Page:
A free-range chicken is a bird that is allowed constant access to the outdoors, with plenty of fresh vegetation, sunshine and room to exercise. Moreover, it has not been given any chemicals (antibiotics, for example) of any kind. Frequently, this type of production is called ‘pastured poultry,’ though models can vary significantly from one farm to another.

Native chicken have different kinds of breeds that exist in the Philippines include the Banaba in Batangas, Paraoakan in Palawan, Joloano in Mindanao, and Darag in Panay Island. Native chicken have the ability to look for their own foods, hence intensive production is not that much needed. Feeding them is easy as readily-available local feeds such as corn, palay, rice bran, kitchen leftovers, grasses or even insects and worms are palatable to them. They can also be beneficial for those who are planting other agricultural crops because they aid in improving soil fertility.

Free-range chicken is now extremely in demand in developed countries. The Department of Agriculture (2010), reported that there was a huge demand of meat from ranged chicken especially in big supermarkets in the Philippines such as SM which is looking for sources of said products in big volumes but they could not find a constant and reliable source. Combined productions of ranged chicken from commercial producers such as Swift Corporation, Bounty Fresh and Solraya are not even enough to fill the supply and demand gap from the growing market of chicken meat. With this problem, there is a need for the Philippines to explore for a strategy by which it could produce poultry products which are competitive for the local, domestic and global market. One of the strategies along this line is the raising of improved or upgraded native chicken for the rural farmers, hence this project was proposed.

The on-going project was funded by DA-BAR starting January 2015 to December 2016. The purpose of the project is to enhance the production of upgraded native chicken in Isabela. Specifically, it aims to promote among farmer-beneficiaries the applicable technologies on the production of upgraded native chicken particularly on feeding, brooding, rearing, housing management and control of parasites and diseases; establish crop-based demonstration farms on the production of upgraded native chicken in different strategic areas in the four districts of Isabela which will serve as models for farmers to adopt; provide quality breeder stock for upgrading; and evolve vital documents on the production of upgraded native chicken which will serve as a guide for raisers.

The selection of municipalities of the province of Isabela was done by the project team. The municipalities selected were Ilagan, Angadanan, Echague and Jones. There were five farmer cooperators from each municipality were selected. To ensure the success of the project implementation, a courtesy call and consultative meeting with the local government officials and the Municipal Agricultural Officer of the four (4) municipalities was done to select the appropriate project site and the corresponding farmer cooperators. The project was initially discussed with the Chief Municipal Executive of the identified project site and as a protocol; the project was then presented during the “Sagguniang Bayan” session as a strategy to get the needed support to ensure the sustainability of the project.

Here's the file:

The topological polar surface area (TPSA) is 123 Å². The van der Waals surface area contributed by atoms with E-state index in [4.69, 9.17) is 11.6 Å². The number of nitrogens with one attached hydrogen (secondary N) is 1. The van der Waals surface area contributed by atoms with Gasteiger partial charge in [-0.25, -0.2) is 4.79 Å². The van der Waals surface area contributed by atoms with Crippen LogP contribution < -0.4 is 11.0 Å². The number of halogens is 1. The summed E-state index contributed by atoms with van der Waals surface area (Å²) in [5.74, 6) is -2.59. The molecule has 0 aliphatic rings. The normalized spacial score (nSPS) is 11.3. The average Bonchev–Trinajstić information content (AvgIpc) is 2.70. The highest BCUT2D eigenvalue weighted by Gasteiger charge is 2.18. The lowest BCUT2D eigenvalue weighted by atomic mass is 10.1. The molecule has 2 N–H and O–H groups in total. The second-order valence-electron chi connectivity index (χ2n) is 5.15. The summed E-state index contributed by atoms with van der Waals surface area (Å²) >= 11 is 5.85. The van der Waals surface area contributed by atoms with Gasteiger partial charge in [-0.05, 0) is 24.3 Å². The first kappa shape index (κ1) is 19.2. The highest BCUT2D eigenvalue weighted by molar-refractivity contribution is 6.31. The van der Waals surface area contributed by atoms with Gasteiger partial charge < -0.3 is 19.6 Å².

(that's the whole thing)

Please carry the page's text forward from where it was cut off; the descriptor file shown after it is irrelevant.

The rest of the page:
A training-workshop was conducted among the identified farmer-beneficiaries from the different municipalities. A total of 178 participants attended the said training-workshop. The training-workshop was designed to promote among farmer-beneficiaries the applicable technologies on the production of upgraded native chicken particularly on breeding, feeding, brooding, rearing, housing care and management, and the control of parasites and diseases, and to further enhance the farmers’ capability in the production of upgraded native chicken in Isabela. Included in the training-workshop was an actual hands-on on “capon” production and vaccination/immunization.

A multi-purpose poultry house with fenced range was established at the research area of ISU main campus. The building served as housing for the breeder stocks and subsequent hardening prior to the dispersal program. After which the poultry house was used for the production and multiplication of breeder stocks for possible dispersal to farmers who are interested to engage in the production of upgraded chicken. The building was designed to accommodate more than 50 breeder hens with brooder pens and growing units. A fenced range/yard was also provided for the birds for growing purposes.

Objective: To establish a more systematic and organized sharing of geographically-referenced information and knowledge among network partners and promote development collaboration and coordination through data sharing and integration.